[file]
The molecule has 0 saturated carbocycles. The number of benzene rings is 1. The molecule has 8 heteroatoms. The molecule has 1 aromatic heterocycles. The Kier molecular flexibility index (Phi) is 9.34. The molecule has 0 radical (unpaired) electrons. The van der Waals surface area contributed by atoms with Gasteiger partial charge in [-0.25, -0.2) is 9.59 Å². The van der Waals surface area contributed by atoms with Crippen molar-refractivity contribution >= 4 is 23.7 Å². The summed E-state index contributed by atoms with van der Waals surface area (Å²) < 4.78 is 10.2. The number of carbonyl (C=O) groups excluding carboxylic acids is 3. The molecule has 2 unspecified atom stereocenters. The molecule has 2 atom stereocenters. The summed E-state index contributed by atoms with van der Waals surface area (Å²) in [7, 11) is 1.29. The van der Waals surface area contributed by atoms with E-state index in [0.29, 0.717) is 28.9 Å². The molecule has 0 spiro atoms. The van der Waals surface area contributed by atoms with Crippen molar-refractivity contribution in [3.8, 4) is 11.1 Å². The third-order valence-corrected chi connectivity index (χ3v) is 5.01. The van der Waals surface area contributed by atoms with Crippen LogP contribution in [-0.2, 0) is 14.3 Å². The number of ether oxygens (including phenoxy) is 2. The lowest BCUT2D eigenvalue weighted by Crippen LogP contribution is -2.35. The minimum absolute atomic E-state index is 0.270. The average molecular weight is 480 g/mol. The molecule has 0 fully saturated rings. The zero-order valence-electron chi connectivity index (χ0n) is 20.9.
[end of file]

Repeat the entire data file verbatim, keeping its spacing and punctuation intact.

The molecule has 0 saturated carbocycles. The number of benzene rings is 1. The molecule has 8 heteroatoms. The molecule has 1 aromatic heterocycles. The Kier molecular flexibility index (Phi) is 9.34. The molecule has 0 radical (unpaired) electrons. The van der Waals surface area contributed by atoms with Gasteiger partial charge in [-0.25, -0.2) is 9.59 Å². The van der Waals surface area contributed by atoms with Crippen molar-refractivity contribution >= 4 is 23.7 Å². The summed E-state index contributed by atoms with van der Waals surface area (Å²) < 4.78 is 10.2. The number of carbonyl (C=O) groups excluding carboxylic acids is 3. The molecule has 2 unspecified atom stereocenters. The molecule has 2 atom stereocenters. The summed E-state index contributed by atoms with van der Waals surface area (Å²) in [7, 11) is 1.29. The van der Waals surface area contributed by atoms with E-state index in [0.29, 0.717) is 28.9 Å². The molecule has 0 spiro atoms. The van der Waals surface area contributed by atoms with Crippen molar-refractivity contribution in [3.8, 4) is 11.1 Å². The third-order valence-corrected chi connectivity index (χ3v) is 5.01. The van der Waals surface area contributed by atoms with Crippen LogP contribution in [-0.2, 0) is 14.3 Å². The number of ether oxygens (including phenoxy) is 2. The lowest BCUT2D eigenvalue weighted by Crippen LogP contribution is -2.35. The minimum absolute atomic E-state index is 0.270. The average molecular weight is 480 g/mol. The molecule has 0 fully saturated rings. The zero-order valence-electron chi connectivity index (χ0n) is 20.9.